Beware experts with tunnel vision and a drum to bang
Idly channel-flicking, I chanced upon a TV programme called ‘Inside the Cockpit: The Concorde Crash’ on Channel 5, and my flicking thumb was instantly stilled. It turned out to be a worthwhile disquisition on the circumstances of the Gonesse accident−the first half, anyway. The second half degenerated into a jumble of non-sequiturs and red herrings, lent spurious authenticity by the fact that the worst allegations were made by two Concorde captains, John Hutchinson and Brian Walpole.
John Hutchinson has been banging this drum for years, although he retired before Gonesse and took no part in the return-toservice process that involved a meticulous study by pilots on both sides of the Channel of exactly what happened on that day. The accident, he said on the TV programme, was the fault of the crew. “If they’d stuck to operating that aircraft in a standard way, then, I would argue, that crash would not have happened,” he said. To back him up, former BA Concorde General Manager Brian Walpole accused the Flight Engineer of panicking and shutting down the number two engine, which, he said, had “dealt the death knell for everyone on board.”
The flight crew−captain Christian Marty, co-pilot Jean Marcot and flight engineer Gilles Jardinaud−are not around to defend themselves, but somebody must because they were not to blame, and it’s disturbing to hear them traduced by people who should know better. More recent Concorde pilots who know the facts, who were part of the investigation and who flew the accident profile in simulators countless times, will tell you that the crew of Air France 4590 did nothing out of the ordinary before the flight and handled the emergency with skill, but from the second F-BTSC hit a sliver of titanium alloy on runway 26 at CDG on July 25th 2000, the flight was doomed−nothing they could have done would have prevented the accident, nothing they did affected the outcome.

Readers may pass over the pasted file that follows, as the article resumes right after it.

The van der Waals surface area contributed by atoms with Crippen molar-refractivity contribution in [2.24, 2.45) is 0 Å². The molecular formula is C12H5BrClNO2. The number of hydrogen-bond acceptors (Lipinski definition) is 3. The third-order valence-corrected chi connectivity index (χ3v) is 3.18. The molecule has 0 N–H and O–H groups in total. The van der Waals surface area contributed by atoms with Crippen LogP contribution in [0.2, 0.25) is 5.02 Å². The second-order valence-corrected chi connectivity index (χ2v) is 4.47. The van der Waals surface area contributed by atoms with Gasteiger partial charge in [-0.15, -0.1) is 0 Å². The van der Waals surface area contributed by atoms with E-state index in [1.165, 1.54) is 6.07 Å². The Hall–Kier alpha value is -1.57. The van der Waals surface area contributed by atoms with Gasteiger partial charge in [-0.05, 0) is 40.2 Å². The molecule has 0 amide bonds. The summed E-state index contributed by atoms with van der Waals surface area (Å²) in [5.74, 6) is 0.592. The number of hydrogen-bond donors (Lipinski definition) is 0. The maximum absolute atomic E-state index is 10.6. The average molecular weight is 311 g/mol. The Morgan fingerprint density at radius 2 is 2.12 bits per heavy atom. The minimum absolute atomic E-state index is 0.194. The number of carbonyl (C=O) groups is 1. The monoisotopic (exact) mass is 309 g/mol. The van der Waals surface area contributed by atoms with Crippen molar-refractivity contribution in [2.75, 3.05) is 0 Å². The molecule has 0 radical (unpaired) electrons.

’SC crashed, they say, when the fire burned through all three hydraulic systems, green, blue and yellow, and the controls went to neutral just as the number one engine failed. Whatever is said about weight, about C of
G, a missing spacer, a broken runway light, even about the co-pilot’s licence being invalid because his medical was four days out of date, the aircraft flew, and the crew did a nearexemplary job of keeping it in the air. There was no panic on the flight deck−all three men continued to talk in measured tones and to do their impossible jobs right to the end. Had the hydraulics not failed the aircraft might even have reached Le Bourget, less than a mile beyond the crash site, but many of the passengers would be dead−those in the rear had already died from toxic fumes before the aircraft hit the hotel.
The idea floated by John Hutchinson that the filling of Concorde’s fuel tanks was non-standard procedure is nonsense−it was enshrined in the BA Concorde Navigation Manual under ‘High Level Incremental (HLI) Fuel’ which says up to 1,200kg extra can be loaded if required. Indeed, Captain Marty
Whatever is said... the crew did a near exemplary job of keeping it in the air